Garbage heaps like this that are being left by homeless people on Lewis Street are causing complaints from local residents. (Robert Barron/Citizen)

Garbage heaps like this that are being left by homeless people on Lewis Street are causing complaints from local residents. (Robert Barron/Citizen)

What you said: Urgent need for solutions as drugs, homeless taking over Duncan

“What a sad time in our history. One must wonder how it will all end.”

That’s what Randy Kits wrote as part of a Facebook comment under the Citizen’s recent post with a story about the mess on Lewis Street and beyond that’s been made by some of the region’s homeless population.

“I would not step foot in a Duncan city park for fear of discarded needles. A couple business owners in town have shared stories with me about the issues they face every day with addicts, feces and needles,” he also wrote.

He’s not the only one.

“I have lived in this neighbourhood for 35 years, since I was 18 months old,” wrote Karlie Stokes. “I used to play with kids up and down my street and all around the neighbourhood. Now, I won’t let my daughter out to the sidewalk. She’s not allowed in the front yard without supervision, and my entire back yard is fenced, with multiple locks. This was once a wonderful neighbourhood, somewhere you would be proud to raise a family in. Now, it’s a hole in the ground. I see drug deals, homelessness, drug users every day. Someone was sleeping in the trees across from my house. I’ve lost count of the times I’ve had to call the RCMP…it’s just heartbreaking.”

The issue of drugs and the homeless in the Cowichan Valley has been around for years but by the accounts of most, seems to be getting worse.

Opinions are mixed about what the core problem really is and whose problem it is to fix. Fingers are being pointed every which way, from junkies to local governments to the RCMP to the court system to the operators of the homeless shelter and safe injection sites and more.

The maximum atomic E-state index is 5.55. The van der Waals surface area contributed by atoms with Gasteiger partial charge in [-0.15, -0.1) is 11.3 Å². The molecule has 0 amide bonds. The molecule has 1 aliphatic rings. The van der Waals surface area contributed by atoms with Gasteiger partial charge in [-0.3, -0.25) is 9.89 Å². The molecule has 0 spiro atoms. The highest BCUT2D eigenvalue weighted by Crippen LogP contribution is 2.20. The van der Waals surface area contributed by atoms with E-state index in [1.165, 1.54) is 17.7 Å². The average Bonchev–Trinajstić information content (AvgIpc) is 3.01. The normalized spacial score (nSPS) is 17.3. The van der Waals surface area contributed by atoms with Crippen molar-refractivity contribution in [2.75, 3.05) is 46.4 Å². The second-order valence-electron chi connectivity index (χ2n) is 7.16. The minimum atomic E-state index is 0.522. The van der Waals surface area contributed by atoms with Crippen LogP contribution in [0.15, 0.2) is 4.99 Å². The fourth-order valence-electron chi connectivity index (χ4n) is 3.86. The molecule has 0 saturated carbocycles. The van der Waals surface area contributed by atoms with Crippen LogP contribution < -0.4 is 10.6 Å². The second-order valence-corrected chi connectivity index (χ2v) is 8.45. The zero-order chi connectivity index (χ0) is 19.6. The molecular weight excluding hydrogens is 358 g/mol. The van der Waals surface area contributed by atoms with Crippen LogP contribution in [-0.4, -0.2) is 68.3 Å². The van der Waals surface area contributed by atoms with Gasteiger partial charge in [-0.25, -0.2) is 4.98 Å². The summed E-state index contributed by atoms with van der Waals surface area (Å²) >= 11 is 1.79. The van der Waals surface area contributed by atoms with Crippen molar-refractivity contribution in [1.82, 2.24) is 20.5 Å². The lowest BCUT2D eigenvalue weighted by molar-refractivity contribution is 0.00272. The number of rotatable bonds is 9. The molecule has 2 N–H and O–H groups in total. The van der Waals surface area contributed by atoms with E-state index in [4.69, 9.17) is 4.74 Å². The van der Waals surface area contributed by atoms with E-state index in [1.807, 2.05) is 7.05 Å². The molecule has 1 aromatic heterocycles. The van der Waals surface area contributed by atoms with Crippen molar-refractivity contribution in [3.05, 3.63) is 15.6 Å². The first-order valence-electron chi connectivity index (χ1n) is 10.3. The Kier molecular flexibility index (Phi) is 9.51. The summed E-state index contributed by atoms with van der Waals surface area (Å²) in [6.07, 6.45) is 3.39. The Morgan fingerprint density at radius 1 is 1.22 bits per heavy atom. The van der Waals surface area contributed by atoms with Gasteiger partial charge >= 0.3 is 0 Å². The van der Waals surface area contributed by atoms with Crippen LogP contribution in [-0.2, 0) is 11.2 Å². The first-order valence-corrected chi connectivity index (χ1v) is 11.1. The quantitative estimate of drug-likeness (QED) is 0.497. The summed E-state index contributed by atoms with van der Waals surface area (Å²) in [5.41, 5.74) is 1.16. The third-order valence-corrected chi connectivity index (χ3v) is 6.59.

SEE RELATED: Duncan’s Lewis Street homeless issues raising ire of residents

Many are simply fed up, while some have their own ideas about a solution.

“I can’t speak for the rest of the taxpayers but I’m sick and tired of seeing our town and government bend over backwards to help folks who don’t want help,” wrote Jackie Nicolson on the Citizen’s website. “I’m tired of seeing the money that has been spent in the York Street area to keep these folks from destroying their businesses. At the end of the day my heart goes out to the families of these folks but they think that we should give them the moon and the stars because they made a decision to put a needle in their arm.”

Nicolson called for some “tough love”.

But what does that even look like, wondered Al Brunet.

“What does “tough love” mean? What specific action would you take? Everybody is looking for answers but you are not providing any in your comments. The people on the front lines of this situation are understaffed, underpaid and overworked. If they ‘burn out’ your problem will get many times worse,” he wrote.

Jasmine Hopps believes treating addiction is crucial to change.

“The only solution to this problem is to tackle the addiction issue. Maybe we should be taking a look at other places who have successfully reduced addiction and homelessness. These people aren’t going to disappear, relocation isn’t the answer, more housing isn’t the answer, it’s time for something new,” she said. “Take a look at Portugal’s plan to deal with their addiction problem and how successful they have been.”

In 2001, Portugal decriminalized drugs for personal use and made treatment available for free to anyone who needed it with the understanding that addiction is a chronic recurring issue best dealt with through treatment, not fines and prison.

The answer is not easy to come to, explained Paula Masyk.